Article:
And Federal laws on out of state inheritence are more lax than they are on out of state purchases. To purchase a gun at an out of state FFL, "the sale, delivery, and receipt" must "fully comply with the legal conditions of sale in both such States." That's why unlicensed Californians can't buy modern guns at out of state FFL's. There is no way for the FFL to fully comply with California's DROS requirements.

But to acquire a gun via inheritence, Federal law only requires that it be "lawful for such person to purchase or possess such firearm" and "acquire or possess a firearm" in their home State. There is no Federal requirement to follow all of the legal conditions of sale in your home State like there is with out of state FFL transfers. To acquire a gun via inheritence while out of state you only need to be able to purchase or possess or acquire that firearm in California.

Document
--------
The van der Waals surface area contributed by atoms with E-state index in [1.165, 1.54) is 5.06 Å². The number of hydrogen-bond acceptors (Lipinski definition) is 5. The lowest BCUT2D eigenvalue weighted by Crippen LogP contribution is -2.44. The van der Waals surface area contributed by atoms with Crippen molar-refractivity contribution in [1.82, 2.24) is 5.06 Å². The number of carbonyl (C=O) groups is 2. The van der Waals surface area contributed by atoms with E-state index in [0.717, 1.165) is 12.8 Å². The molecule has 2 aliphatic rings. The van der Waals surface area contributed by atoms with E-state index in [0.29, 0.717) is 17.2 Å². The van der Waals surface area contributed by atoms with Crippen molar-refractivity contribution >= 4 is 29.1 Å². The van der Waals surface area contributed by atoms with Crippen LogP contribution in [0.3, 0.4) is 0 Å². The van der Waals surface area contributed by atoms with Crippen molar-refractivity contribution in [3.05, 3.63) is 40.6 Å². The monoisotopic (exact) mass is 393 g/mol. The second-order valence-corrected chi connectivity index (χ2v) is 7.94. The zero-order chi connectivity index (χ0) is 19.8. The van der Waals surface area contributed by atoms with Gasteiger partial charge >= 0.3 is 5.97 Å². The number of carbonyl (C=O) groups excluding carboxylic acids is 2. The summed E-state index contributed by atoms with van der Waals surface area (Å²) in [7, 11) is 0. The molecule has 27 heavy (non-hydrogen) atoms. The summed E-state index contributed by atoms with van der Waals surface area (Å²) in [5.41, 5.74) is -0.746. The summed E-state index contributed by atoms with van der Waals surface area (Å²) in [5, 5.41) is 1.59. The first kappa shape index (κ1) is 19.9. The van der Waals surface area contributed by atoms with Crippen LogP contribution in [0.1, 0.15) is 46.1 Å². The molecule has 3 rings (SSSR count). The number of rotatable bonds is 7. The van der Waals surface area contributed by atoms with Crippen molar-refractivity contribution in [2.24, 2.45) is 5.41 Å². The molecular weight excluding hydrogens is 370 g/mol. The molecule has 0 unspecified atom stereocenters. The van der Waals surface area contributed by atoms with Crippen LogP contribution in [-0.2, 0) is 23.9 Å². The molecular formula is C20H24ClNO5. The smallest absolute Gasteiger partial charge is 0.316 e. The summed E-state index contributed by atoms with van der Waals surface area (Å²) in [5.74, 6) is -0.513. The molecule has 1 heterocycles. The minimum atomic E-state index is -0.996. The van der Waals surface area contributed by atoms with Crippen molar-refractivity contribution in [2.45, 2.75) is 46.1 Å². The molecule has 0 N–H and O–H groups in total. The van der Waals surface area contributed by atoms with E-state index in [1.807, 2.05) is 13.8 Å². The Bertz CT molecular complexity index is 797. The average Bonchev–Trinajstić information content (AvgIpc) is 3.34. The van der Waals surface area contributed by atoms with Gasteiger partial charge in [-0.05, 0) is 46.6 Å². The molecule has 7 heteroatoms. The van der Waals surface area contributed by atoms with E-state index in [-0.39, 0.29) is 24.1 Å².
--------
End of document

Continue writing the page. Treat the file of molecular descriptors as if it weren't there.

This theory might also work for inherited firearms shipped into California but it depends on the definition of "Operation of Law" in California. Inheritence from a non-family member isn't listed as one of the things considered an "operation of law" in the Penal Code, but the definition also says that an operation of law "is not limited to" the examples listed in the Penal Code.

If inheritence from a non-family member can be considered an "operation of law", then firearms inherited from out of state friends or uncles could be shipped right to your door. Any handguns would have to be registered via the Op-law form.

If inheritence from a non-family member can not be considered an "operation of law", then you could still go out of state to pick up firearms inherited from friends or uncles. It also looks like any handguns acquired this way would legally not need to be registered after bringing them back to California.